China's Direct Investment in South Korea Plunges on Restrictions

  • Direct investment into South Korea falls 63% in 1Q-3Q
  • Investment from Japan increased 90% over the same time

China’s direct investment into South Korea has dropped drastically as Beijing curbs overseas investment and restricts foreign-currency transfers to maintain its reserves, according to the South Korean government.

Direct investment from mainland China dropped 63 percent to $608 million during the first three quarters of this year from the same period last year, according to a statement from South Korea’s trade ministry. Meanwhile, investment from the U.S. fell 5.5 percent while that from Japan surged 90 percent as Japanese companies sought more opportunities outside their home market, where they face an aging and declining population, the ministry said.

China formally laid down new rules on overseas investments in August, making explicit its de facto campaign against “irrational” acquisitions of assets in industries ranging from real estate to hotels and entertainment.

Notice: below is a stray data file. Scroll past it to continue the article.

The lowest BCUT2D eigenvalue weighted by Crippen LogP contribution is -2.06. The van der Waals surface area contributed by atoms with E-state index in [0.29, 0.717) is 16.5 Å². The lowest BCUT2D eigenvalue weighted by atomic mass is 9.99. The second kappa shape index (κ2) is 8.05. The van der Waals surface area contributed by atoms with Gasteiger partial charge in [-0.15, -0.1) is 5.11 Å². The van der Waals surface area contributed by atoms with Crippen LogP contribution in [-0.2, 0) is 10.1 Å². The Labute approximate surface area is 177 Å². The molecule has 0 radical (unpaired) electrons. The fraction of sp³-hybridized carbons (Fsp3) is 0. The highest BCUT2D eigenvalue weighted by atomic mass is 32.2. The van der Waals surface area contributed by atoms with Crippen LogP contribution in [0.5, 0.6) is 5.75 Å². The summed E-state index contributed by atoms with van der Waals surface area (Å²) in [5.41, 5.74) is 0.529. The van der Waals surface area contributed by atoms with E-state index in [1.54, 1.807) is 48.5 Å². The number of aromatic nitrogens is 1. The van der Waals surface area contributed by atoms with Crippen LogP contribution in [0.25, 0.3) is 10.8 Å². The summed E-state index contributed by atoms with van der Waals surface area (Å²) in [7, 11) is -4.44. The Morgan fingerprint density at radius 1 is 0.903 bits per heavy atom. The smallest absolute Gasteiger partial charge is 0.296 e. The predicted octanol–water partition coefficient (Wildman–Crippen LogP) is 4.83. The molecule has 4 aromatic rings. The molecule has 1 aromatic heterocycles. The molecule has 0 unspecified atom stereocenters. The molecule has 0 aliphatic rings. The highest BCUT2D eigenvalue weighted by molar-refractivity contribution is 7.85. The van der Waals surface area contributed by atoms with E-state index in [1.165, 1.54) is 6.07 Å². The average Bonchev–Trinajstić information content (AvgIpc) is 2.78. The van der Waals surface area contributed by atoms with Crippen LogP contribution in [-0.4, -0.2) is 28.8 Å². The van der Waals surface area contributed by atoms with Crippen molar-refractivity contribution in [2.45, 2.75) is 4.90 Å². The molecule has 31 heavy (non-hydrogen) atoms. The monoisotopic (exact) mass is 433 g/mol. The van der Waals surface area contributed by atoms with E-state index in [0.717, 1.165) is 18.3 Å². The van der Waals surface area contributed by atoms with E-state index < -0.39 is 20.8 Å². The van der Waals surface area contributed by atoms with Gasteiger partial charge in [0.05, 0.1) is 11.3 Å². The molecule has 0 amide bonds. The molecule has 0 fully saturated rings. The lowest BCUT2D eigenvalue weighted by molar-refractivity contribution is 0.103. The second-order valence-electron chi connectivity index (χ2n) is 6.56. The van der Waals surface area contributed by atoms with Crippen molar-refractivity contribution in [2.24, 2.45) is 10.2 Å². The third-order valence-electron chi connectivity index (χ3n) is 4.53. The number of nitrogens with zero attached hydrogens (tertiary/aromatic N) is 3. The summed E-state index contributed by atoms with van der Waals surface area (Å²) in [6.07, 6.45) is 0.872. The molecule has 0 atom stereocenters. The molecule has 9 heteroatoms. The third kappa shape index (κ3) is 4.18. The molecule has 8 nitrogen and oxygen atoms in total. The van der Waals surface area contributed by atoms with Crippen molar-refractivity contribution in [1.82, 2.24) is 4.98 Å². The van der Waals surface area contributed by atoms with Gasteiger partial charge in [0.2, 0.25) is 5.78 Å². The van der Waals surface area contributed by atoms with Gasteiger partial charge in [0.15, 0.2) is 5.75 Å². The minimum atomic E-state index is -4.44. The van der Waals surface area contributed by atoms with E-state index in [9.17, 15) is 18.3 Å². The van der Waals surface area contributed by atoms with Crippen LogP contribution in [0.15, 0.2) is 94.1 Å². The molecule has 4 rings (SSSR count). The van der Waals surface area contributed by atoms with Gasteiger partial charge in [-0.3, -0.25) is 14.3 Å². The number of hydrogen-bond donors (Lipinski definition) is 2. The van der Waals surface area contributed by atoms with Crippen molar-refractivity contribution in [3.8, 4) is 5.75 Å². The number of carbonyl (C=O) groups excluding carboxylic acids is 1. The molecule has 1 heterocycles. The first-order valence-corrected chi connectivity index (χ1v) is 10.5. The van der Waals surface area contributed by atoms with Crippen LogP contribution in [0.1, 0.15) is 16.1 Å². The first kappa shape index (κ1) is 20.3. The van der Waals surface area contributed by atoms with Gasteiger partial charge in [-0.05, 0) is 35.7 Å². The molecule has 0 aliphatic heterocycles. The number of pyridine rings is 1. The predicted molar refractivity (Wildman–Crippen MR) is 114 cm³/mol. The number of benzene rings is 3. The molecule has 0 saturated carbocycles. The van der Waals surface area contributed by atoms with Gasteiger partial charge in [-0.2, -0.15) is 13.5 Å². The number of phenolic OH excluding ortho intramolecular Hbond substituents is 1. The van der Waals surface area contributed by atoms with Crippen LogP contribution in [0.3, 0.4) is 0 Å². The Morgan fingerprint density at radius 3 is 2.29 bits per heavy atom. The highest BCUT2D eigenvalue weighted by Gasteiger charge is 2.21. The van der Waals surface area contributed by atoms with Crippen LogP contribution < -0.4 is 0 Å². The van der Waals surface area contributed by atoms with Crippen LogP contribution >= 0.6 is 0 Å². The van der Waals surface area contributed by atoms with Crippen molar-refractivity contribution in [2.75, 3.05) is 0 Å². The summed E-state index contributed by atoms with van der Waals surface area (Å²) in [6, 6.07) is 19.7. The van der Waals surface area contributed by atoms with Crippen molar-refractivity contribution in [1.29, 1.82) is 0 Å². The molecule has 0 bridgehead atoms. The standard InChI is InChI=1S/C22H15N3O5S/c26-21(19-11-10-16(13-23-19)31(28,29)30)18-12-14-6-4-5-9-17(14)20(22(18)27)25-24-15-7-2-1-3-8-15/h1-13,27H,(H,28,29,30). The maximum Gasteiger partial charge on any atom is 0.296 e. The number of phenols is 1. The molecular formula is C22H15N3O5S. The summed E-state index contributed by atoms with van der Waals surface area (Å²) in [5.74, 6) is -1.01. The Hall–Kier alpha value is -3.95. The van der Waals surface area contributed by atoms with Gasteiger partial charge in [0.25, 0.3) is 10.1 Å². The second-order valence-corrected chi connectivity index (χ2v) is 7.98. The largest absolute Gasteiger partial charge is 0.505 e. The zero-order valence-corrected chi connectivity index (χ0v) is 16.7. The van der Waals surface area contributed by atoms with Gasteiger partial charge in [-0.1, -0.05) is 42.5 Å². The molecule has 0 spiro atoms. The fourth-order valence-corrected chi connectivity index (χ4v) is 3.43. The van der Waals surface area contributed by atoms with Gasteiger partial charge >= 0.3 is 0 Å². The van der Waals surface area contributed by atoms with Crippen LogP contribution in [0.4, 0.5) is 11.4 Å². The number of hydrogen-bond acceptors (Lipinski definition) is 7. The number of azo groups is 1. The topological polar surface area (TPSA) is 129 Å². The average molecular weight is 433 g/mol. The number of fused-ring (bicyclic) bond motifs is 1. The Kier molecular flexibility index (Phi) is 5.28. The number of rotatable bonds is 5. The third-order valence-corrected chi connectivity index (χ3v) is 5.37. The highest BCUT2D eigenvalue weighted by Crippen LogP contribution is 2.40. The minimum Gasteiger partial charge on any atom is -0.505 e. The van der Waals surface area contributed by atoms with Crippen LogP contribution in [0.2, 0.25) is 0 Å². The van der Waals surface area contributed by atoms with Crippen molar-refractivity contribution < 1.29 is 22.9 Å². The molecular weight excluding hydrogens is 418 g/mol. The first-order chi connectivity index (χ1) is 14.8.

This has seen outbound investment globally from China contract 42 percent to $68.7 billion in the first eight months of this year, according to data from the Ministry of Commerce.

"China’s policy may continue to restrict investment into South Korea, which needs to be monitored given the close economic ties,” said Chang Jaechul, chief economist at KB Investment & Securities Co.

The drop in investment also comes amid increased tension between Beijing and Seoul over the deployment in South Korea of the Thaad missile-defense system. South Korean companies such as Lotte Shopping Co. and Hyundai Motor Co. are facing difficulties with their operations in China, and restrictions by Beijing on package tours to South Korea have cost the tourism industry billions of dollars. The Bank of Korea has previously estimated that the dispute could cut 0.3 percentage point from economic growth this year.

KB Investment’s Chang said Thaad may have affected the investment but that the main reasons seem to be limits on outbound flows and maintaining foreign-currency reserves.

Total foreign direct investment in South Korea dropped 9.7 percent to $13.6 billion in the first three quarters from the same period last year. The ministry’s figures measure investment plans reported to South Korean agencies during the period, as opposed to actual flow of funds.

The ministry said other uncertainties affecting the investment outlook include expectations for another rate hike by the Federal Reserve and Brexit negotiations, while the global economic recovery raises the potential for large merger-and-acquisition transactions and investment in new industries, it said.

— With assistance by Miao Han

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